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Mental health courts put tax dollars to good use

March 15, 2009|STEVE LOPEZ

Judge Michael Tynan stepped down from the bench and congratulated five criminal defendants who had turned their lives around. His voice cracked as he told them how proud he was, and then he threw a party and passed out pieces of chocolate cake, with hugs all around.

In Orange County Superior Court, a beaming Judge Wendy Lindley congratulated felons on their successful reforms and then led the cheers, with spectators and court personnel joining in.

In Santa Clara County Superior Court, Judge Stephen Manley peered from his bench at 10 shackled inmates and said:

"The purpose of our program is very simple. We want to get you out of jail, and we want you to stay out."

Readers sometimes ask me whether, in addition to writing about government at its worst, I could give more examples of tax dollars put to good use.

Today I offer you Exhibit A.

I've been in a lot of courtrooms over the years, but I've never seen anything like the scenes that played out before judges Tynan, Lindley and Manley.

In each case, the defendants who stood before them were battling chronic mental illness. And in each case, the judges had long ago recognized the madness of locking people up, at great public cost, for being sick.

"We can't expect better outcomes without changing what we do," Lindley said.

The idea of mental health courts is starting to catch on around the country, and California now has several. Manley was among the nation's pioneers when he began his operation more than a decade ago. Like Tynan and Lindley, he had presided over traditional criminal courtrooms for years and was frustrated at the daily churn of repeat offenders.

"The role of a judge is not just to be fair and just, but to get better outcomes," Manley said. "I was sentencing people repeatedly for the same offenses and getting no different results."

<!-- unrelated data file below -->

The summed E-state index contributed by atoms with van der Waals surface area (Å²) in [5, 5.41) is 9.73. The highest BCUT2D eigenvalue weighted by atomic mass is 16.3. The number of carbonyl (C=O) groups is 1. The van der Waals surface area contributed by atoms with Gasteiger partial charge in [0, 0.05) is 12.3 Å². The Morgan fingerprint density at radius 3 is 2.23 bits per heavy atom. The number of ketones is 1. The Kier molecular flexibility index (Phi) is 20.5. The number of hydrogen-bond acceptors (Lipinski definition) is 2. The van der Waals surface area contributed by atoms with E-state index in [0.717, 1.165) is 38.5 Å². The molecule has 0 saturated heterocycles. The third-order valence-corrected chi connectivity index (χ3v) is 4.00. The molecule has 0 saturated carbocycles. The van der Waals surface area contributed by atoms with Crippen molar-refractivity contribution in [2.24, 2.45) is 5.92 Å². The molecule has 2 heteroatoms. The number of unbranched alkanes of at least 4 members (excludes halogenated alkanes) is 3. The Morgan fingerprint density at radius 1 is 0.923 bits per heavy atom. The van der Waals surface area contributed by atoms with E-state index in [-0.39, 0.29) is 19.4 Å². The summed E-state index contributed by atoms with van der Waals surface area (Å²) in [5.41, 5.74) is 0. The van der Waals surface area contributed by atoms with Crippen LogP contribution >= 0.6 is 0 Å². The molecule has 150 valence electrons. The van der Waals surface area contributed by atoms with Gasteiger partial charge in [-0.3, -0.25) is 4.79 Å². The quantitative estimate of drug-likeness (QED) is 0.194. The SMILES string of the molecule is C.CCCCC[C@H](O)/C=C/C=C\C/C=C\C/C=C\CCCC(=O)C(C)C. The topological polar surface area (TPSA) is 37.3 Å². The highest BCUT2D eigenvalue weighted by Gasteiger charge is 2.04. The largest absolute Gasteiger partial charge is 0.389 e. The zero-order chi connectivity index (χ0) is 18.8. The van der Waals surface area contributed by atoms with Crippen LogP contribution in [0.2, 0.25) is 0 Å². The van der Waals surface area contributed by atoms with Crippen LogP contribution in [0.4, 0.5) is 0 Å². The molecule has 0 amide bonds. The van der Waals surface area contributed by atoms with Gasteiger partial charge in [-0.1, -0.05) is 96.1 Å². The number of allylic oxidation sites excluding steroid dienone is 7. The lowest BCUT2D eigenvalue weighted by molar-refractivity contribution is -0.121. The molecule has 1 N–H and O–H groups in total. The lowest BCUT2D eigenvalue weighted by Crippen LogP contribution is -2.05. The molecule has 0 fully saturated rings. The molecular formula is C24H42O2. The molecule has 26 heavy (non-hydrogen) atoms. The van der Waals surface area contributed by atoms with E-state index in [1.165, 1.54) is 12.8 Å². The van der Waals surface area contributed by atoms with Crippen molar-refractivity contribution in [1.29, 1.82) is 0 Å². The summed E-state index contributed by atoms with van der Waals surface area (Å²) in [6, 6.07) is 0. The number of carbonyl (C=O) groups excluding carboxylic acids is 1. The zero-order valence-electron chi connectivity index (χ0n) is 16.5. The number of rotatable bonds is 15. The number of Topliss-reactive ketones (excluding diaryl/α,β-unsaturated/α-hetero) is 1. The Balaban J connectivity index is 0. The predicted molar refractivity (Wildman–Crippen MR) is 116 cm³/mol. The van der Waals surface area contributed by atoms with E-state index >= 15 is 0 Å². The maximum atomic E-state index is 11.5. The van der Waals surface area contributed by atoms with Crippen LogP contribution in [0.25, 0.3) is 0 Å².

Manley first ran a drug court, ordering defendants into treatment rather than sending them to jail or prison. But he realized he was addressing only part of the problem. So he now also runs a dual-diagnosis court for defendants who are both mentally ill and addicted to drugs or alcohol, a condition staggeringly prevalent among the homeless population and military veterans.

Churning such people through the criminal justice system without addressing the problems that got them into trouble is inhumane, ridiculously expensive and staggeringly ineffective.

So probation officers, lawyers, mental health workers and other judges pull defendants from the traditional criminal justice system and hand them over to Manley, Tynan or Lindley in these alternative courts.

Instead of being incarcerated for their offenses, defendants are provided with housing, mental health care and close monitoring. It isn't cheap, but numerous studies suggest mental health courts cost no more than traditional courts and might prove to be cheaper over the long term, with much more to show for the investment.

So it's a no-brainer, right? We can presume these operations will be fully funded, with more such courts on the horizon?

Yeah, sure.

All three judges say they are fighting to hold on to the funding they've got, thanks to state and county budget cuts. Tynan said his program is already heavily dependent on foundation grants, and even at that, he's got room for only 54 clients in a county that has roughly 2,000 mentally ill people in jail.

I'll admit that, four years into a journey with a friend who has opened my eyes to this country's shameful record on mental illness, I'm passionate about the subject. So before voters approve a raid on Mental Health Services Act funding on the May 19 ballot (Proposition 1A), and before the governor, legislators and county officials reduce funding for mental health courts, I'd like to tell you a little more about how they work.

In Manley and Lindley's case, their courtrooms are housed in buildings that have space for mental health workers, probation officers, veterans groups, etc. It's one-stop shopping. Lindley's courtroom is in the old Buffums Department Store at 10th and Main in Santa Ana, and another tenant there is a cop named Randy Beckx, one of Lindley's biggest allies.

"The fog was lifted for me," Beckx said about a revelation he had after arresting the same two street people repeatedly over the years. Both were mentally ill, but they never got any help in jail, until checkups revealed one had a brain tumor and the other had breast cancer. Beckx said he believes the vast majority of Santa Ana's homeless people have a mental illness, and his mission is to help them rather than lock them up.

For all their compassion, Lindley, Manley and Tynan can be tough, no-nonsense judges.

"Don't give me excuses; I want the truth," Lindley demanded of a defendant who had failed to show up for a substance abuse program she had ordered him to attend.

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